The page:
Hilario Alvarez-ruiz, Petitioner, v. Immigration and Naturalization Service, Respondent, 749 F.2d 1314 (9th Cir. 1984)Annotate this Case
Argued and Submitted April 5, 1984. Decided Dec. 19, 1984
Paul D. Edmondson, Yakima, Wash., for petitioner.
Mark C. Walters, Dept. of Justice, Washington, D.C., for respondent.
Petition for Review of an Order of the Board of Immigration Appeals.
Before BROWNING, Chief Judge, CANBY, Circuit Judge, and CROCKER* , District Judge.
The Board of Immigration Appeals (BIA) denied Hilario Alvarez-Ruiz's application for suspension of deportation, on the ground that he failed to satisfy the seven years continuous presence requirement. See 8 U.S.C. § 1254(a) (1) (1982).
Alvarez-Ruiz entered the United States from Mexico without inspection in March 1974. He went to Mexico in November 1975 to get married. He returned in May 1976, again without inspection, accompanied by his pregnant wife. He has worked in the forest industry and lived in Wapato, Washington for approximately ten years. He and his wife have six young children, all born in this country.
The INS instituted deportation proceedings in 1981. Alvarez-Ruiz admitted deportability and applied for suspension of deportation. The Immigration Judge refused to suspend deportation, because Alvarez-Ruiz's six-month absence broke the continuity of his seven years physical presence, and because deportation would not create extreme hardship to the alien and his citizen children. The BIA affirmed on the first ground, and did not reach the issue of extreme hardship. Alvarez-Ruiz petitioned for review.
8 U.S.C. § 1254(a) (1) provides that an alien who applies for suspension of deportation is eligible if he "has been physically present in the United States for a continuous period of not less than seven years immediately preceding the date of such application ...." (Emphasis added).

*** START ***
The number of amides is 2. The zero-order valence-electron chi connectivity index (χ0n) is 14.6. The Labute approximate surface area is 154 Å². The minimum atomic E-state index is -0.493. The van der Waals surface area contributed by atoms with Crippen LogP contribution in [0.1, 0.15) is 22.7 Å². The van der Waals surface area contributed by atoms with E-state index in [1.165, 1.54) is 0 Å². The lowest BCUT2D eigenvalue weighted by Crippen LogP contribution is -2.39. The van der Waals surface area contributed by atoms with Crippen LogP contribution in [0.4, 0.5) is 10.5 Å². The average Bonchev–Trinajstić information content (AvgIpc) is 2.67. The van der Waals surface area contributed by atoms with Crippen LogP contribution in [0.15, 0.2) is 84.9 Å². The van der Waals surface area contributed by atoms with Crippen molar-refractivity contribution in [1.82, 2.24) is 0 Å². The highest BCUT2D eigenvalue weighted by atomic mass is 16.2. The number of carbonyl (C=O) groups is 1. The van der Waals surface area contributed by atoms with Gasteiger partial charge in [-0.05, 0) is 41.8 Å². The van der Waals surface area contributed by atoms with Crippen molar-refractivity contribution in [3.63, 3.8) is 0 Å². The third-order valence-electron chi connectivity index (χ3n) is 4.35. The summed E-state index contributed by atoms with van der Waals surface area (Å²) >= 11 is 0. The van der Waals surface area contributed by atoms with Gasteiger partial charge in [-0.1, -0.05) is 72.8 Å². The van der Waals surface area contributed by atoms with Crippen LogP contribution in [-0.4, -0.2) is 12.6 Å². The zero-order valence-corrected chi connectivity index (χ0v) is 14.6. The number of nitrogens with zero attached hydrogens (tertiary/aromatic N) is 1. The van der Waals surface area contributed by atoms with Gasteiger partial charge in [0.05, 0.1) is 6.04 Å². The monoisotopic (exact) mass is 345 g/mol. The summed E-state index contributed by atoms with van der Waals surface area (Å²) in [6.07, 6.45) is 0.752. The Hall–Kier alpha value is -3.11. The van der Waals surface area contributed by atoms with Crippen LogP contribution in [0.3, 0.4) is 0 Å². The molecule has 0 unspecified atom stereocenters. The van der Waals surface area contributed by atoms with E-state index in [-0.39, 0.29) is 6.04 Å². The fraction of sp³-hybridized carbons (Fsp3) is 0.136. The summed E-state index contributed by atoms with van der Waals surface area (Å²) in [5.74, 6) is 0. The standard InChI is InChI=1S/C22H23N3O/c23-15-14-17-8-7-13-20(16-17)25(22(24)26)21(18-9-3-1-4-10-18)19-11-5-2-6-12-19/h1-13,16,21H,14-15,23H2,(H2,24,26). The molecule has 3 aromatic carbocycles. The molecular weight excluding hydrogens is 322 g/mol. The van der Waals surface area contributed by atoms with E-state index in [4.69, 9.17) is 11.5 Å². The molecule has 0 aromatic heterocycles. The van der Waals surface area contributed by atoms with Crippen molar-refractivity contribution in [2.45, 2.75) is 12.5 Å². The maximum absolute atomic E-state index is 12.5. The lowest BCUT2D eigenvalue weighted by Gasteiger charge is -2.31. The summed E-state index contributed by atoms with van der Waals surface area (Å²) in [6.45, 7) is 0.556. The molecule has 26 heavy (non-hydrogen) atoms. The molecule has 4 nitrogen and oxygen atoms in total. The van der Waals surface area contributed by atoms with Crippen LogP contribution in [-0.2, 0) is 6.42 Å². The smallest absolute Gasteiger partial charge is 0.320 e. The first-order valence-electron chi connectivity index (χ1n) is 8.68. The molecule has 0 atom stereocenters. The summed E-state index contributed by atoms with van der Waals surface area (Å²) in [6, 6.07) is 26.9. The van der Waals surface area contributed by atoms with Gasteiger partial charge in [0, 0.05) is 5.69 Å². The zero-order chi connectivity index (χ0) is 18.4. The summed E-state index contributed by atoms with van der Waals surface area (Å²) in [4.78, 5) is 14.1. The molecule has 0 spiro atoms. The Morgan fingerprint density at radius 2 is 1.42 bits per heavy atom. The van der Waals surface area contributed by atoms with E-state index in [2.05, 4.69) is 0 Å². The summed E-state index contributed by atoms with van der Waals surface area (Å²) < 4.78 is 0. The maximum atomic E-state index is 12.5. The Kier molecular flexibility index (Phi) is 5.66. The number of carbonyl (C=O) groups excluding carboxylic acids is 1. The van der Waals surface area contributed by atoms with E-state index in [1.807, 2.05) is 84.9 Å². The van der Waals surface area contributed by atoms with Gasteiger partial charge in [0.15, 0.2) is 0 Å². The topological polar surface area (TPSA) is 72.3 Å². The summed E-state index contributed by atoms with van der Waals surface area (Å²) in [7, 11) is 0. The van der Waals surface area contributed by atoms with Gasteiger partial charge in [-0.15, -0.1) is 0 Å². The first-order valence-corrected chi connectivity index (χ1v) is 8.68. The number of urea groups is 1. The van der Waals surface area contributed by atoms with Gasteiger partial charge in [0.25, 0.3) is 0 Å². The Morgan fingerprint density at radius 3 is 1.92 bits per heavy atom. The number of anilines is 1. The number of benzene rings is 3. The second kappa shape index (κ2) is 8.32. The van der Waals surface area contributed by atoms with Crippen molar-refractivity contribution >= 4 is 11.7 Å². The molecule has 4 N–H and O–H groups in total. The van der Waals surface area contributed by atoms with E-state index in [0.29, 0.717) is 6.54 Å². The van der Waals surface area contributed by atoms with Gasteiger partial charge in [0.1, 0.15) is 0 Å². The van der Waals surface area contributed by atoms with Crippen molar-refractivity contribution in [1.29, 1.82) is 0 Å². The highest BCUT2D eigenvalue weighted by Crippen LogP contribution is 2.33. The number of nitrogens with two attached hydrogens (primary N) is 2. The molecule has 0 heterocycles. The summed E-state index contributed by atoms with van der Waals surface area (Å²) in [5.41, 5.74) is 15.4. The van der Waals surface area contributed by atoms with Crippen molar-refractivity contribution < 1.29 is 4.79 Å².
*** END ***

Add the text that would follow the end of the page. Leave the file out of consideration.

INS v. Phinpathya, --- U.S. ----, ----, 104 S. Ct. 584, 589-93, 78 L. Ed. 2d 401 (1984), compels rejection of Alvarez-Ruiz's argument that his six-month visit to Mexico did not break his continuous physical presence in the United States.
Alvarez-Ruiz also contends that, counting time accrued on appeal, he has now accumulated the necessary seven years continuous presence since returning from his visit to Mexico. He asks that we direct the BIA to reopen his case and evaluate his claim for suspension of deportation on its merits. Such an order would be inappropriate. We do not know whether Alvarez-Ruiz has been continuously physically present in the United States since his return in 1976; resolution of this factual question is for the BIA in the first instance. Phinpathya, --- U.S. at ---- n. 6, 104 S. Ct. at 588 n. 6. Accordingly, the appropriate procedure is to require the alien to "follow the INS regulations and file a motion to reopen with the BIA." Ramirez-Gonzalez v. INS, 695 F.2d 1208, 1214 (9th Cir. 1983). Cf. Wall v. INS, 722 F.2d 1442, 1444-45 (9th Cir. 1984).
Under Phinpathya's standard, we must affirm the Board's order. To avoid unduly interfering with the Board's discretion, and at the same time enable petitioner to seek relief from the Board, we stay our mandate for 60 days and, if a motion for reopening and application for stay are filed with the BIA or District Director within this period, for such further time as is required for disposition of the application for stay by the BIA or District Director. See 8 C.F.R. Sec. 3.6(b) (1984); Valadez-Salas v. INS, 721 F.2d 251, 253 (8th Cir. 1983).
Honorable M.D. Crocker, Senior Judge, United States District Court for the Central District of California, sitting by designation